Homicide: Life on the Street: Season 5, Episode 18

Double Blind (11 Apr. 1997)

TV Episode  -   -  Crime | Drama | Mystery
6.7
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Ratings: 6.7/10 from 46 users  
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Chris Thormann must confront the fact that the assailant who shot and blinded him is up for parole, and he might get it. Pembleton and Bayliss investigate the murder of a chef, and the ... See full summary »

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Title: Double Blind (11 Apr 1997)

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Cast

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Billie Rader (as Monica Kenna)
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Robert Bornarth ...
Ray Felton ...
Rinaldi
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Storyline

Chris Thormann must confront the fact that the assailant who shot and blinded him is up for parole, and he might get it. Pembleton and Bayliss investigate the murder of a chef, and the family's background of abuse triggers bad memories for Bayliss. Written by dav3id-2

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11 April 1997 (USA)  »

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1.33 : 1
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Trivia

This episode takes place in March 1993 and April 1997. See more »

Quotes

Det. Tim Bayliss: [to Pembleton] Now, you want to call that first bullet self-defense, fine. First one's on the house. Second bullet, you want to say that that was shot in fear, that's great, that's no problem because, you know, we're going to give her a two bullet handicap. But the third shot, Frank, the one where he's down on the floor, and he's of no threat to anyone at all, Frank, come on...
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References The Silence of the Lambs (1991) See more »

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User Reviews

 
When Bayliss and Pembleton switched places
6 November 2008 | by See all my reviews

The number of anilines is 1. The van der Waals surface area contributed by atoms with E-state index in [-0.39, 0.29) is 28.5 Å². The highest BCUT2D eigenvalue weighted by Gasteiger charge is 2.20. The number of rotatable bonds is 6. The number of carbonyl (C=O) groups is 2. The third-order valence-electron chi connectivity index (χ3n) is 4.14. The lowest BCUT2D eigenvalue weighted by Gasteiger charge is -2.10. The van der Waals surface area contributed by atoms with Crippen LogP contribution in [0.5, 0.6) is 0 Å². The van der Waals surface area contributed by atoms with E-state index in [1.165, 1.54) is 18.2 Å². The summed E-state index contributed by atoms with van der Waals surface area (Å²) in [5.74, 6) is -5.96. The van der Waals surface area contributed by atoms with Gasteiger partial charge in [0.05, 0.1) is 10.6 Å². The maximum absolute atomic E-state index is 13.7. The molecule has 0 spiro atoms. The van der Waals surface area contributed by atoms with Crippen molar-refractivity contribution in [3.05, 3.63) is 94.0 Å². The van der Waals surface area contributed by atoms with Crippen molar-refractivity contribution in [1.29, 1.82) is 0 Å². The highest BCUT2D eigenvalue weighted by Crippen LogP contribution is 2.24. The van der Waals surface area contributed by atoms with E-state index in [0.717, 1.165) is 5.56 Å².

Easily one of season five's best episodes, Double Blind, in typical Homicide fashion, bravely juggles with many shades of gray. In the first storyline, Bayliss (Kyle Secor) and Pembleton (Andre Braugher) follow the case of a man who used to brutally beat up his wife and is killed by his daughter; in the second, Lewis (Clark Johnson) has to support Chris Thormann (Lee Tergersen), a police officer shot and blinded (A Shot in the Dark, season one) by Flavin, a criminal who is now up for parole after saving the life of a prison guard.

The two plot lines are the thematic flip sides of each other: in the first one we have the killing of a despicable man seen through the eyes of the murderer; in the second, the prospect that a redeemed convict might go free is shown from the point of view of his victim. The show, as usual, raises problematic questions but gives no easy answers or self-congratulatory epilogues. Ultimately, the daughter is caught by the same legal system who had been unable to help her; Flavin's parole is denied, and yet Thormann's life will never be the same again. There are no winners: what remains is just a great sense of loss.

Intriguingly, in this episode Bayliss and Pembleton switch their trademark attitudes. Far from being out of character, this is an example of sharp psychology from the writers. Pembleton, the self-righteous public avenger, for once actually identifies with the girl, possibly out of pity for his own neglected wife; on the other hand, sensitive Bayliss becomes more and more inflexible - as a former victim of domestic abuse himself, morally condemning the young girl is a way to distance himself from his own painful past.

8,5/10


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